And now, for the big reasons why the Red Sox should be better in that department.

One place where the Red Sox are unquestionably better now is in their bullpen. Scott Lauber of the Boston Herald is among those who have noted the Red Sox have felt the "Kansas City Royals Effect." The Royals have spent the last two years showing what a team can do with a trio of dominant relievers, and the Red Sox now have one of those.

In Kimbrel, Boston's bullpen now has MLB's most valuable reliever over the last five seasons. Next to him is Koji Uehara, who has been nearly as good since 2013. In Smith, the Red Sox have another setup man who was arguably underrated by the 2.31 ERA he posted as a rookie in 2015.

"It's not going to matter if the starter goes six innings or if he goes eight innings," said Kimbrel, via Aaron Leibowitz of MLB.com. "We're not going to lose games when the starter comes out. We're going to expect our bullpen to go out there and carry those innings throughout the entire season."

Kimbrel is right to feel confident. In 2015, the Red Sox bullpen was a bottom-five unit with a 4.24 ERA. On the strength of the Kimbrel-Uehara-Smith trio alone, it could be a top-five unit in 2016.

As for Boston's rotation, projecting it to be elite is probably a bit much.

But it should at least be a lot better.

Price owns a 1.95 ERA in 11 starts at Fenway Park.
Price owns a 1.95 ERA in 11 starts at Fenway Park.Charlie Riedel/Associated Press

Price will help see to that. He's been one of the baseball's 10 best starting pitchers for a while now and is coming to Boston off his second American League ERA title in four years. The Red Sox know he can succeed in the AL East, and we've previously discussed how he shouldn't be fazed by Fenway Park.

Things are a little more uncertain behind Price, where the Red Sox don't have an obvious No. 2 starter. What they do have, though, is three good candidates for the job.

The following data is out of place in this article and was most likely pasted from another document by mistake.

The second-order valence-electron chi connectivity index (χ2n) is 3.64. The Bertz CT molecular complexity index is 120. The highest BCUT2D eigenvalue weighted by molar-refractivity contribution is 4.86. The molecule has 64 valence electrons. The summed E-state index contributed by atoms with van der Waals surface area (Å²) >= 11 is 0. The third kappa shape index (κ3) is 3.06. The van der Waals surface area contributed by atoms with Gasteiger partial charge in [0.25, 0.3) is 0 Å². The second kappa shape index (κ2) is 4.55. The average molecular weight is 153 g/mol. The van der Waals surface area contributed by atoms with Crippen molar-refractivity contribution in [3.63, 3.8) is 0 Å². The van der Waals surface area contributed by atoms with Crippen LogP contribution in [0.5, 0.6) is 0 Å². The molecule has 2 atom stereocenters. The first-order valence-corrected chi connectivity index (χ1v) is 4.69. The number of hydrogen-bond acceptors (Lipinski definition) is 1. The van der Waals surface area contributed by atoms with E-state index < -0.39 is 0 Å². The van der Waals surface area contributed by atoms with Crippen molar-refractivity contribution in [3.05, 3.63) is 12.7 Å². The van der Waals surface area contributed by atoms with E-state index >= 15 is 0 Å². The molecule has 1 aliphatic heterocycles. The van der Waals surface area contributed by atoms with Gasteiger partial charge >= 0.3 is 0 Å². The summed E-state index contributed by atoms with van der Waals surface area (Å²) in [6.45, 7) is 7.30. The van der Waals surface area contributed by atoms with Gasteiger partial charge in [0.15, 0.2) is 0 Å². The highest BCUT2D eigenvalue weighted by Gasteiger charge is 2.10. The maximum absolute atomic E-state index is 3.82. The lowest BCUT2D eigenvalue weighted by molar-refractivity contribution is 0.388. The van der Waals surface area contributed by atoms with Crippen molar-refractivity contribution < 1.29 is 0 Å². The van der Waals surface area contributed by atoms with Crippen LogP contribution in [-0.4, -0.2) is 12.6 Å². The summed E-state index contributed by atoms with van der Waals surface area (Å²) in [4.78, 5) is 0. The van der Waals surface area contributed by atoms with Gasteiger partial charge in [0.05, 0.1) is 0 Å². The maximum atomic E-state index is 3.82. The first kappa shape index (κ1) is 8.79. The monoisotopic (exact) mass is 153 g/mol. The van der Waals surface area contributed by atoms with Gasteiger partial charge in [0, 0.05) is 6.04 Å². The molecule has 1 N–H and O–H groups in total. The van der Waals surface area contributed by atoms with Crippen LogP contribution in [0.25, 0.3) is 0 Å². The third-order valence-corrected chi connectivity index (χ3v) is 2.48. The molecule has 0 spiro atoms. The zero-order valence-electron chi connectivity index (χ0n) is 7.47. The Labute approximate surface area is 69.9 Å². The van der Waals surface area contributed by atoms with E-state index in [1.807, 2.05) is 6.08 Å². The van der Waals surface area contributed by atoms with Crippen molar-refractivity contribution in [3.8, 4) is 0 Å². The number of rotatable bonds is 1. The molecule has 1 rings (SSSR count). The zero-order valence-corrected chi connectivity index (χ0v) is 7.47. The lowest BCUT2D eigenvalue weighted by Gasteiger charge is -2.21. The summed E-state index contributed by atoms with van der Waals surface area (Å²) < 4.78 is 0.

One is the aforementioned Rodriguez. The young left-hander used his hard fastball and developing changeup and slider to carve out a 3.85 ERA in 21 starts as a rookie in 2015. Dombrowski opined right off the bat that Rodriguez has ace potential, and he's not alone in thinking so.

Then there's Clay Buchholz, whose durability is a question mark. But his talent? Maybe not so much. Buchholz authored a rock-solid 3.26 ERA when he was healthy in 2015, which was largely the gift of a rejuvenated changeup. After 2013, that was the second time in three years he'd shown ace potential.

There's also Rick Porcello. He was mostly terrible in 2015, but he did end on a positive note with a 3.49 ERA over his last 12 starts. Brooks Baseball shows that he got back to using his sinker and benefited by watching his ground-ball rate go from 43.0 percent to 49.1 percent.

If Rodriguez, Buchholz and Porcello are able to pick up where they left off, Price's supporting cast won't be a liability at all. On the contrary, Mr. Straw Man, it has the potential to be quite good.

All told, you're looking at a Red Sox team that has its bases covered much more thoroughly than the 2014 or 2015 Red Sox. Those teams looked good but couldn't hide their fatal flaws. The 2016 Red Sox look at least as good, and it's hard to see where the fatal flaws are.

Elsewhere in the AL East, the Red Sox don't have too much to fear.

The Toronto Blue Jays are the reigning division champs, and they still have a killer offense. But their acquisition of Price had a lot to do with their rise to power in 2015. His jumping ship to Boston was about the worst scenario they could have imagined. And to date, they haven't yet filled his shoes with an equivalent ace.

The New York Yankees earned a wild-card berth in 2015, but they did that largely on the strength of a strong first half that featured star performances from aging regulars. Barring regular shipments of Michael's Secret Stuff, that's not happening again.

Then there are the Baltimore Orioles, a .500 team in 2015 that's in danger of losing first baseman Chris Davis and starter Wei-Yin Chen. That just leaves the Tampa Bay Rays, an 82-loss team that has done little to improve.

The relative inaction of these four clubs this winter makes what the Red Sox have done look all the more important and is a big reason why they're circling a return to form in 2016. While the rest of the AL East has either stayed the same or gotten worse, the Red Sox are returning a dangerous lineup and have established a much-improved rotation and a dominant bullpen.

So, heck. They might as well not even play baseball in the AL East in 2016. Just go ahead and give the division title to the Red Sox and get it over with.

Again, we're half-joking. But only half.

Stats courtesy of Baseball-Reference.com and FanGraphs unless otherwise noted/linked.